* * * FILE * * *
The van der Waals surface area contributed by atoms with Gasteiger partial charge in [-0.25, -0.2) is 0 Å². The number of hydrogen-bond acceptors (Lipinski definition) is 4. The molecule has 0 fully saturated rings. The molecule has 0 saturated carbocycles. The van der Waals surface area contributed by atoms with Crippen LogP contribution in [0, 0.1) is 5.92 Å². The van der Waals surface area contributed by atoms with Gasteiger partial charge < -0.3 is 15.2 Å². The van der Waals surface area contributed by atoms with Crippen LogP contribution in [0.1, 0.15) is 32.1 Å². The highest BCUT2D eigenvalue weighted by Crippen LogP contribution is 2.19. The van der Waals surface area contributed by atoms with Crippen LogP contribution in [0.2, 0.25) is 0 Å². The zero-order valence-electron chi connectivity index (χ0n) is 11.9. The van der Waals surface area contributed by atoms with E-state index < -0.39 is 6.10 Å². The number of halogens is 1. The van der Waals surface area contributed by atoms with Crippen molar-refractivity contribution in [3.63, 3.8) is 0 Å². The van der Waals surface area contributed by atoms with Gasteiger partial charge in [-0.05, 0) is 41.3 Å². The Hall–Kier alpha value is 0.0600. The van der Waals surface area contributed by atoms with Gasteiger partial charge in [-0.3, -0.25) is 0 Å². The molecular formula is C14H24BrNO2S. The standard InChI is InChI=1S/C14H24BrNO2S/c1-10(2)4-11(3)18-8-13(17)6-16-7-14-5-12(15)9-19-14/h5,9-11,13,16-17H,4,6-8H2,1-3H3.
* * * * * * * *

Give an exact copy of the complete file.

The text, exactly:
The van der Waals surface area contributed by atoms with Gasteiger partial charge in [-0.25, -0.2) is 0 Å². The number of hydrogen-bond acceptors (Lipinski definition) is 4. The molecule has 0 fully saturated rings. The molecule has 0 saturated carbocycles. The van der Waals surface area contributed by atoms with Crippen LogP contribution in [0, 0.1) is 5.92 Å². The van der Waals surface area contributed by atoms with Gasteiger partial charge < -0.3 is 15.2 Å². The van der Waals surface area contributed by atoms with Crippen LogP contribution in [0.1, 0.15) is 32.1 Å². The highest BCUT2D eigenvalue weighted by Crippen LogP contribution is 2.19. The van der Waals surface area contributed by atoms with Crippen LogP contribution in [0.2, 0.25) is 0 Å². The zero-order valence-electron chi connectivity index (χ0n) is 11.9. The van der Waals surface area contributed by atoms with E-state index < -0.39 is 6.10 Å². The number of halogens is 1. The van der Waals surface area contributed by atoms with Crippen molar-refractivity contribution in [3.63, 3.8) is 0 Å². The van der Waals surface area contributed by atoms with Gasteiger partial charge in [-0.05, 0) is 41.3 Å². The Hall–Kier alpha value is 0.0600. The van der Waals surface area contributed by atoms with Gasteiger partial charge in [-0.3, -0.25) is 0 Å². The molecular formula is C14H24BrNO2S. The standard InChI is InChI=1S/C14H24BrNO2S/c1-10(2)4-11(3)18-8-13(17)6-16-7-14-5-12(15)9-19-14/h5,9-11,13,16-17H,4,6-8H2,1-3H3.